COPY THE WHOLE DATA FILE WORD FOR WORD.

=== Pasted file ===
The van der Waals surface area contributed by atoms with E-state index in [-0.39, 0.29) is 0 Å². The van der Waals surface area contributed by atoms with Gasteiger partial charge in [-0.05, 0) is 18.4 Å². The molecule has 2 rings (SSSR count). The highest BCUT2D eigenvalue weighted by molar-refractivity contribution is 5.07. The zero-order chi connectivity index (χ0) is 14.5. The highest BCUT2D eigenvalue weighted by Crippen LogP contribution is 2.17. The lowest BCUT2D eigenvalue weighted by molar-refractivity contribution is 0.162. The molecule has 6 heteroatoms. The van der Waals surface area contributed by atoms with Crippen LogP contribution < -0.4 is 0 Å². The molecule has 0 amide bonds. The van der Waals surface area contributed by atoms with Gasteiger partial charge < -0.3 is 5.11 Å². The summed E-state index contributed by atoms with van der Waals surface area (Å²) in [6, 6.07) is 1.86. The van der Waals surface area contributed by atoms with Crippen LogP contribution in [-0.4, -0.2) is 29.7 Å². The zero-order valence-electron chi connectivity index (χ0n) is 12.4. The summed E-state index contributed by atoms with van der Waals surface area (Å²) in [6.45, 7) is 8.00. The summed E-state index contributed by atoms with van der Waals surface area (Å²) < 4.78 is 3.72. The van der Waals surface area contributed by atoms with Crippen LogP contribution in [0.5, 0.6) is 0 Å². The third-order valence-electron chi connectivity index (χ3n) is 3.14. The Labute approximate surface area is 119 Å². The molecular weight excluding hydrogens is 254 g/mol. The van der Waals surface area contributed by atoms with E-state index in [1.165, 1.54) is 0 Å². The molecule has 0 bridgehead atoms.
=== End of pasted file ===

The van der Waals surface area contributed by atoms with E-state index in [-0.39, 0.29) is 0 Å². The van der Waals surface area contributed by atoms with Gasteiger partial charge in [-0.05, 0) is 18.4 Å². The molecule has 2 rings (SSSR count). The highest BCUT2D eigenvalue weighted by molar-refractivity contribution is 5.07. The zero-order chi connectivity index (χ0) is 14.5. The highest BCUT2D eigenvalue weighted by Crippen LogP contribution is 2.17. The lowest BCUT2D eigenvalue weighted by molar-refractivity contribution is 0.162. The molecule has 6 heteroatoms. The van der Waals surface area contributed by atoms with Crippen LogP contribution < -0.4 is 0 Å². The molecule has 0 amide bonds. The van der Waals surface area contributed by atoms with Gasteiger partial charge < -0.3 is 5.11 Å². The summed E-state index contributed by atoms with van der Waals surface area (Å²) in [6, 6.07) is 1.86. The van der Waals surface area contributed by atoms with Crippen LogP contribution in [-0.4, -0.2) is 29.7 Å². The zero-order valence-electron chi connectivity index (χ0n) is 12.4. The summed E-state index contributed by atoms with van der Waals surface area (Å²) in [6.45, 7) is 8.00. The summed E-state index contributed by atoms with van der Waals surface area (Å²) < 4.78 is 3.72. The van der Waals surface area contributed by atoms with Crippen LogP contribution in [0.5, 0.6) is 0 Å². The third-order valence-electron chi connectivity index (χ3n) is 3.14. The Labute approximate surface area is 119 Å². The molecular weight excluding hydrogens is 254 g/mol. The van der Waals surface area contributed by atoms with E-state index in [1.165, 1.54) is 0 Å². The molecule has 0 bridgehead atoms.